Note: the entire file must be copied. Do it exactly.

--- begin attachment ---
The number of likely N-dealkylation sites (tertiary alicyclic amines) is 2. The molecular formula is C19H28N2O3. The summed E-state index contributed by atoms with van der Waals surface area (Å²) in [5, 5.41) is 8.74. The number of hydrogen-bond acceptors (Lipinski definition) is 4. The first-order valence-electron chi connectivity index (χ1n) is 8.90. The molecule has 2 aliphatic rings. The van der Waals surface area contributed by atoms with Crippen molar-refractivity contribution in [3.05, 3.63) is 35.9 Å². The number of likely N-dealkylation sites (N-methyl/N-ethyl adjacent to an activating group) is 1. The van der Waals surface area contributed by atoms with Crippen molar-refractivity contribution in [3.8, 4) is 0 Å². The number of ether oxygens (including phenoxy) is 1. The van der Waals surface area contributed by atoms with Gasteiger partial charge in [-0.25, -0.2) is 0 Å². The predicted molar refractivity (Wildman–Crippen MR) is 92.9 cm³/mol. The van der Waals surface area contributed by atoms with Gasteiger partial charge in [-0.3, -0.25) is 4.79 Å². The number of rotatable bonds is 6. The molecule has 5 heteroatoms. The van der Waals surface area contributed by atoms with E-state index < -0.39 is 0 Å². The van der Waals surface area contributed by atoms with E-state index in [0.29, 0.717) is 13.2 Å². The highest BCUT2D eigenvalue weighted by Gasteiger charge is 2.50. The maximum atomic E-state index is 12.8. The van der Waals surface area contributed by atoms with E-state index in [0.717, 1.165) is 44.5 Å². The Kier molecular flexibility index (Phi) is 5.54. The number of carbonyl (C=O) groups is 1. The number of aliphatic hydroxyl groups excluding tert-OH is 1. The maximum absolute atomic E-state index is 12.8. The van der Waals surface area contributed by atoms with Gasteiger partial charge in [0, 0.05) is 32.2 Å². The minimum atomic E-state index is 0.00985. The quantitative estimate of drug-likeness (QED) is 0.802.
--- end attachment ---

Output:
The number of likely N-dealkylation sites (tertiary alicyclic amines) is 2. The molecular formula is C19H28N2O3. The summed E-state index contributed by atoms with van der Waals surface area (Å²) in [5, 5.41) is 8.74. The number of hydrogen-bond acceptors (Lipinski definition) is 4. The first-order valence-electron chi connectivity index (χ1n) is 8.90. The molecule has 2 aliphatic rings. The van der Waals surface area contributed by atoms with Crippen molar-refractivity contribution in [3.05, 3.63) is 35.9 Å². The number of likely N-dealkylation sites (N-methyl/N-ethyl adjacent to an activating group) is 1. The van der Waals surface area contributed by atoms with Crippen molar-refractivity contribution in [3.8, 4) is 0 Å². The number of ether oxygens (including phenoxy) is 1. The van der Waals surface area contributed by atoms with Gasteiger partial charge in [-0.25, -0.2) is 0 Å². The predicted molar refractivity (Wildman–Crippen MR) is 92.9 cm³/mol. The van der Waals surface area contributed by atoms with Gasteiger partial charge in [-0.3, -0.25) is 4.79 Å². The number of rotatable bonds is 6. The molecule has 5 heteroatoms. The van der Waals surface area contributed by atoms with E-state index < -0.39 is 0 Å². The van der Waals surface area contributed by atoms with E-state index in [0.29, 0.717) is 13.2 Å². The highest BCUT2D eigenvalue weighted by Gasteiger charge is 2.50. The maximum atomic E-state index is 12.8. The van der Waals surface area contributed by atoms with E-state index in [0.717, 1.165) is 44.5 Å². The Kier molecular flexibility index (Phi) is 5.54. The number of carbonyl (C=O) groups is 1. The number of aliphatic hydroxyl groups excluding tert-OH is 1. The maximum absolute atomic E-state index is 12.8. The van der Waals surface area contributed by atoms with Gasteiger partial charge in [0, 0.05) is 32.2 Å². The minimum atomic E-state index is 0.00985. The quantitative estimate of drug-likeness (QED) is 0.802.